With memories of the new carrier that I saw at the commissioning in my head, I was somewhat disappointed as I looked up at the ship and walked along the port side of the ship tied to the pier.

The aircraft carrier looked to be in major disarray. The Kitty Hawk was undergoing an overhaul and the ship was being taken apart and put back together.  

But things soon looked up. Rather than being assigned to mess cook duties, a rough and dirty job, like other new sailors, a petty officer in personnel who hailed from Philadelphia took pity on me and assigned me to Special Services. I performed a variety of duties there, but my main job was to assist in the running the shipboard TV and radio cable throughout the ship. The Kitty Hawk was the first warship to have cable TV and radio.

After some weeks aboard the carrier, I took a break one day and left the ship to go for a hot dog and a soda. When I returned to the pier sometime later, I discovered that the carrier was gone.

I was in shock. I sat down on a shipping crate, looked at the vacant pier and pondered my fate. I heard much talk about the carrier sailing to San Deigo once the overhaul was completed, but I didn’t recall anyone saying that this day was the day.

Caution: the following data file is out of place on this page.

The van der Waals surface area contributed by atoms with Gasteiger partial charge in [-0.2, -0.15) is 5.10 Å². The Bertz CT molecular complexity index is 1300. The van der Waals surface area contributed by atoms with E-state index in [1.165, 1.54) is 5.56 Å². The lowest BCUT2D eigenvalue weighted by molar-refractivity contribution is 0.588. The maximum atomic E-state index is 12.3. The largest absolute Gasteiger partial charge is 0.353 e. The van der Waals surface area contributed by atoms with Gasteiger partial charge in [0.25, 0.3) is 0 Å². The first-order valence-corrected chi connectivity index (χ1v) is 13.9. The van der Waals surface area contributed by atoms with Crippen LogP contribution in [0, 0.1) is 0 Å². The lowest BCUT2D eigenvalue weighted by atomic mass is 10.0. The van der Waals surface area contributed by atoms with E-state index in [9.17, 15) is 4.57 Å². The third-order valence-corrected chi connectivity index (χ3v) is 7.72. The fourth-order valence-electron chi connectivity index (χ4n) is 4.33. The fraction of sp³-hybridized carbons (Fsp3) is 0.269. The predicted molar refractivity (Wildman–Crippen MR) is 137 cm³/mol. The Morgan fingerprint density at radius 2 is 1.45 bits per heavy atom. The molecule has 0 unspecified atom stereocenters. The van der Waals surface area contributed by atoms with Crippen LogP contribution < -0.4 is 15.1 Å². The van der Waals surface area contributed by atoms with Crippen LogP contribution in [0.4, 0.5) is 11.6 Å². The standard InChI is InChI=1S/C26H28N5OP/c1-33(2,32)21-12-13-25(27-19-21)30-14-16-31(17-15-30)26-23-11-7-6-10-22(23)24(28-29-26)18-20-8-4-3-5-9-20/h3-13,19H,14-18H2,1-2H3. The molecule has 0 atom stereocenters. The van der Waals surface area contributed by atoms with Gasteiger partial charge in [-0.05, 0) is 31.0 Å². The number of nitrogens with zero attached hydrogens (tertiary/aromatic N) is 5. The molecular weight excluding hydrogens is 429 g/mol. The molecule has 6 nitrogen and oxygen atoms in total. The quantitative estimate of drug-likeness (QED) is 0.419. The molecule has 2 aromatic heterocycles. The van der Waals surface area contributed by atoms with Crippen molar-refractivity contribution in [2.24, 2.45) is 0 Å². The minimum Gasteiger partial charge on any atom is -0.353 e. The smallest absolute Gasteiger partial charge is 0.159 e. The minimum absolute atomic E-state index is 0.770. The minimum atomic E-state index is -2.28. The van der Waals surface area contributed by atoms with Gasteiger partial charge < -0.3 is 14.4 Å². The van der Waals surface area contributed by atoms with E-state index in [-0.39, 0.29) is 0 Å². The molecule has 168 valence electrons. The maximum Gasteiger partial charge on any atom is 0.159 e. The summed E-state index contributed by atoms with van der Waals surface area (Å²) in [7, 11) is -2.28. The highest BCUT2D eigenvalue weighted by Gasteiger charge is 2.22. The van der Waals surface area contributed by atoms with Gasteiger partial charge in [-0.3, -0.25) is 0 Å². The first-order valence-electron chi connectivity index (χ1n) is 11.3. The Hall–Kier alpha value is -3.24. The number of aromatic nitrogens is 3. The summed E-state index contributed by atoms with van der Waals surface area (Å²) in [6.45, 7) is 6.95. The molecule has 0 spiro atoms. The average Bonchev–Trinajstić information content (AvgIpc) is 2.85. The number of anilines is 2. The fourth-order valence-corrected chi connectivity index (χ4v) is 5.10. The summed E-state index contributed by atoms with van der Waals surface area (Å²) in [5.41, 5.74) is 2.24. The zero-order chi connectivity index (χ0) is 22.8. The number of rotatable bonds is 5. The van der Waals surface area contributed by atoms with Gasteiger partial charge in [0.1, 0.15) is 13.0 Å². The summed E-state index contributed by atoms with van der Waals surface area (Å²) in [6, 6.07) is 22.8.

I thought of what the penalty was for missing ship’s movement, which I knew was a serious offense. I was worried. I was a seaman apprentice, “lower than whale shit,” as the saying goes. Could I be busted in rank? Tossed in the brig? Kicked out the Navy?

But mostly I was embarrassed. I didn’t want to be ridiculed and thought of as a stupid “Boot.”

I thought of myself as a street-smart South Philly kid, and although I had only been in the Navy a few months, I thought I knew a lot about the Navy. I learned a good bit about the Navy from my Navy veteran father, my many conversations with former and active-duty sailors, and from my voracious reading about the Navy.

Yet here I was sitting on the dock of the bay like the Otis Reading song, wondering where my ship had gone.

I was about to turn myself in to the first Navy chief I saw, when I saw the Kitty Hawk coming back.

 I was elated.     

The tugboats helped the carrier return to the pier and back in, stern first. Apparently, the carrier had pulled out to go to wider water so the ship could maneuver and then return to the pier and be tied up on the starboard side.   

As my terror subsided, a joke ran though my head - the ship's captain realized I was not aboard, and he turned the carrier around to come back and get his missing seaman apprentice.  

I then thought of the expression, “missing the boat.”

For a time, I thought I did in fact miss the boat.

I would not tell anyone this story for 20 years.

You can read my other sea stories, vignettes, short stories and humor pieces via the below link:    

Paul Davis On Crime: Sea Stories: Vignettes, Short Stories And Humor Pieces About My Time In The U.S. Navy 


  1. Some of my biggest worries were missing the 0800 muster. I feel your pain.

  2. Great story. Glad it worked out for you.

  3. Thanks. And thanks for checking in...